Stopping at a small lookout I took some snaps of the valley below, and while I was there a young couple (the only car I’d seen on the road since Wauchope) pulled up and had a bit of a chat. They were equally wrapped in the scenery, and I took a couple of photos of them standing next to their car. As we were standing admiring the scenery the sound of screaming tyres and a revving engine met our ears. Far below, on the twisting road, a grey Monaro was roaring up the range. We could see it now and then as it took a corner sideways before straightening up and hammering toward the next bend. Not wanting to miss the show we decided to stay and watch it pass by.
As the V8 hit the corner near the lookout, the driver took one look at my white car and light blue shirt and hit the brakes hard. The front end of his car buried into the road as he fought to pull up. I laughed, guessing what he was thinking, and as he realised his mistake, the bloke behind the wheel flicked his middle finger into the air and punched the accelerator. The big car slewed sideways, smoke pouring from the rear wheels, as he disappeared around the corner. We stood laughing for a little while, and the young bloke next to me said, “What I’d give to have my Ninja on this road.” I nodded solemnly, yes, I knew exactly what he meant. I shook his hand, and he told me to visit the Apsley Falls on the other side of the range, promising that it was worth the detour. I said I’d see how I felt when I got there.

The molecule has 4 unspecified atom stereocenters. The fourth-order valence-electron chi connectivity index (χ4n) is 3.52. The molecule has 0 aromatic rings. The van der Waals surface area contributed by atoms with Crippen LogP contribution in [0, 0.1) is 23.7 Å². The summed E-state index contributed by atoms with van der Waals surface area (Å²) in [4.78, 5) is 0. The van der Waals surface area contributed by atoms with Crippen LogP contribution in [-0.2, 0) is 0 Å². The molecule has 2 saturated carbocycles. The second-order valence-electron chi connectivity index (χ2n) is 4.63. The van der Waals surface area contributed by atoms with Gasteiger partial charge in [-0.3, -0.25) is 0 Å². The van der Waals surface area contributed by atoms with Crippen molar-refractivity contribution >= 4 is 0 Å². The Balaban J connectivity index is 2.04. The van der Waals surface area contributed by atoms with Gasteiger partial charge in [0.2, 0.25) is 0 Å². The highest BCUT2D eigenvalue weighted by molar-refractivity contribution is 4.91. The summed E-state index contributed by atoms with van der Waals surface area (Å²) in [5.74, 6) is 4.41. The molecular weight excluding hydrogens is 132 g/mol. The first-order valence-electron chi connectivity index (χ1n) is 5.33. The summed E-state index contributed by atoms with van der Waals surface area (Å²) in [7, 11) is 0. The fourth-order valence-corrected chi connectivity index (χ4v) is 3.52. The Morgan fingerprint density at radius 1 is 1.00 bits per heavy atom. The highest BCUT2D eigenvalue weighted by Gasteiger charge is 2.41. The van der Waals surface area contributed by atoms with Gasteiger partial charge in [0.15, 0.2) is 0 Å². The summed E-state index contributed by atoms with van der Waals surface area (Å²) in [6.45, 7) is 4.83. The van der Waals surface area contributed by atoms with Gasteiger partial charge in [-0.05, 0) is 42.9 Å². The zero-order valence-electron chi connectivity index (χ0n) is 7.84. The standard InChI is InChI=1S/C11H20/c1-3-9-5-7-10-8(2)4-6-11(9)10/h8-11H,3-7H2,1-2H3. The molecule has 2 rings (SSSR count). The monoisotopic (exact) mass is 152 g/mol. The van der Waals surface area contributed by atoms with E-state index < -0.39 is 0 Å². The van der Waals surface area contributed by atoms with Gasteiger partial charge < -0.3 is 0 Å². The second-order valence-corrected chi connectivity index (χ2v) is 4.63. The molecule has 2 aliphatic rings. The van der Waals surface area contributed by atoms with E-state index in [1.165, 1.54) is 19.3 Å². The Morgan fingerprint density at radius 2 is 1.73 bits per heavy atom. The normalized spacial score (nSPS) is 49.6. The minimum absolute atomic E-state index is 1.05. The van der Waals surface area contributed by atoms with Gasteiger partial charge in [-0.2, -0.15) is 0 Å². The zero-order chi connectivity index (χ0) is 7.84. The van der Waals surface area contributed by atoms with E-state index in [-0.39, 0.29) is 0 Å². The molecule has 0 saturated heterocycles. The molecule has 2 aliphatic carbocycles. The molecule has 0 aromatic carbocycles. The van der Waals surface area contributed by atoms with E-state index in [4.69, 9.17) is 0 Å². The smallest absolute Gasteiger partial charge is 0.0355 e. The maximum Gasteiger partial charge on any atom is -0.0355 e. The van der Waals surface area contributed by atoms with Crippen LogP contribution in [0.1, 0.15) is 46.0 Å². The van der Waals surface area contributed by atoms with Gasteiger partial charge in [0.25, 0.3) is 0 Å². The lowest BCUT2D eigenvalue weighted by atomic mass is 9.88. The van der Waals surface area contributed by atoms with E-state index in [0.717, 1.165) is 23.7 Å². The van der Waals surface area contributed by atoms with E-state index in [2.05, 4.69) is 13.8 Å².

Minutes later we went our seperate ways, they were heading down, and I continuing upward. For the next hour or so the only traffic I saw was two motorcycles, road racers, full leathers, heads down, leaning far to the left and right as they sped round the corners as they passed me. I waved, but they were too busy keeping upright, the lucky bastards. Sighing, I did something that I couldn’t do on my motorcycle, had a drink of water, flicked on radio national, and started munching on another apple.
The history show was on, a documentary about the early cemeteries of Sydney. It was surprisingly good, and left me in a thoughtful frame of mind as I continued to wind further up the range. Several times I found myself slowing to a crawl, admiring the scenery, the water falls, and the plunging cliff faces. It was nearly four by the time I saw the Apsley Falls gates. I pulled in for a look. The water I had been downing needed to be urgently drained from my bladder.